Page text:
Jeremy Clarke Jeremy Clarke

Low life | 19 November 2015

I encountered a single inoffensive pothole between Roscoff and Brignoles — around about the time Tennessee Williams finally lost his virginity

The car: a ’06 rosso red Seat Ibiza 1.9 TDI Sport, bought three weeks ago from a man who had bought the car from the Stig’s mum. If the Stig, with all his motoring experience, had carefully chosen the car for his dear old mum, it was an inspired choice. For an inexpensive, inoffensive-looking little two-door saloon, it is wonderfully quick. The route: from the north-western French port of Roscoff, in the socialist department of Finistère, down to Brignoles, the far-right, pied-noir capital of Provence; a 1,300-kilometre diagonal from the top left of the country to the bottom right. The in-car entertainment: ten CDs of smoky-voiced US southern-belle actress Elizabeth Ashley reading Mad Pilgrimage of the Flesh, John Lahr’s biography of Tennessee Williams, her voice becoming hoarser with each successive CD. Travelling time, as computed by the satnav: 11 hours 53 minutes.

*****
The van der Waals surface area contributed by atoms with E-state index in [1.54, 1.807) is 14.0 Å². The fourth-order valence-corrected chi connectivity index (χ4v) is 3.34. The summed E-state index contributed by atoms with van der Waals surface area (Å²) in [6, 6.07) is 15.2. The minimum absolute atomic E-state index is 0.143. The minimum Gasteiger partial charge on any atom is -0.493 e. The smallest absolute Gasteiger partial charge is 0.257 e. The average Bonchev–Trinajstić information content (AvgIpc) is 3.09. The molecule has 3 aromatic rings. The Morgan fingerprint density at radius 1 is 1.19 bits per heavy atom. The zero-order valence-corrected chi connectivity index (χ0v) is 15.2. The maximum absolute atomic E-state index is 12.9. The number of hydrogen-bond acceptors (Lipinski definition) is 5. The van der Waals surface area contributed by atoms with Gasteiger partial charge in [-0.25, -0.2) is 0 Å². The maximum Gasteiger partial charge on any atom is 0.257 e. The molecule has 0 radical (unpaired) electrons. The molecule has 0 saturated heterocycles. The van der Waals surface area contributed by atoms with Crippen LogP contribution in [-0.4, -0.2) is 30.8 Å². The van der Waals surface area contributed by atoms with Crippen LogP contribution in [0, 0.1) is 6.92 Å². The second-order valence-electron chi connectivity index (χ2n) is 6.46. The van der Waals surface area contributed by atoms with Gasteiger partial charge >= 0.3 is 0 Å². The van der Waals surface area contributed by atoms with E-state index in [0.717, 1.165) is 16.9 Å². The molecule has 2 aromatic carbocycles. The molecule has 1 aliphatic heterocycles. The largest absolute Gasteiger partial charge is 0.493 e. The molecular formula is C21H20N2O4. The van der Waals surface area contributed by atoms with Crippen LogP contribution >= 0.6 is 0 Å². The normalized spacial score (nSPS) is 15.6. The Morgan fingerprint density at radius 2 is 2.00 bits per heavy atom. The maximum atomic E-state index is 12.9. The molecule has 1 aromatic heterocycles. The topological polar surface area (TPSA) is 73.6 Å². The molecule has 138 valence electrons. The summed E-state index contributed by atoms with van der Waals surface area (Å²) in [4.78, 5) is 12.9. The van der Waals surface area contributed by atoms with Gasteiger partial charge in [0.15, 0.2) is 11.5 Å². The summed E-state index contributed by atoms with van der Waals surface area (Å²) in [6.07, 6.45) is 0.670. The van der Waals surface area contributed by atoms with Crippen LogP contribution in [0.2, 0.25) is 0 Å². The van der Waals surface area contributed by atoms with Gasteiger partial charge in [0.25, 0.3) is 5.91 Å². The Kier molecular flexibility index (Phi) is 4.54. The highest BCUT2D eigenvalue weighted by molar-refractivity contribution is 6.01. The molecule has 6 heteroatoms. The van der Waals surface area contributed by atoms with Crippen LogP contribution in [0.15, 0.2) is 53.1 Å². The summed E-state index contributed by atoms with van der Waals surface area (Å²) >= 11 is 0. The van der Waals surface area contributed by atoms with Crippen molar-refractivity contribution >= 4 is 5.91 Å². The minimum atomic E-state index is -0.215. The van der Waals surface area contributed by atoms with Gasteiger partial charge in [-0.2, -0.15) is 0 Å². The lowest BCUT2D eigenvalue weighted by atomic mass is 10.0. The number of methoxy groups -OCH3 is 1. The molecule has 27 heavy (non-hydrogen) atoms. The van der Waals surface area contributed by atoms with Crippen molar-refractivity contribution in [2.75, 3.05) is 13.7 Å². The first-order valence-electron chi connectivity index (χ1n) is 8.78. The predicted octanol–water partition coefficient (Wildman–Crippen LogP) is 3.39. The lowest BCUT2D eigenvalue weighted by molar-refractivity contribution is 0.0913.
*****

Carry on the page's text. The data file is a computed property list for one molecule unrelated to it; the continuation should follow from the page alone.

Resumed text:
I drove it in one go, stopping only for diesel and double espressos. My chosen satnav voice: a sensible, optimistic young man from New Zealand who advised me at every plausible, and sometimes implausible, opportunity to ‘grab our jandals and go and look for some steak and cheese pie’. The unmitigated contempt in his voice when warning of an imminent toll charge was a joy. The drugs: the aforementioned caffeine and Modafinil, 150mgs, which in combination kept me alert and interested throughout, with only mild hallucinations disturbing my peripheral vision after Avignon.

Observations. There isn’t half the traffic on French roads as there is on Britain’s. It’s like driving in the 1970s. Also, the French don’t spend half as much money on their cars as we do, and they spend it patriotically. Eight out of every ten vehicles were compact or mid-range Renaults or Citroëns. But the French are faster and more aggressive drivers than we are.

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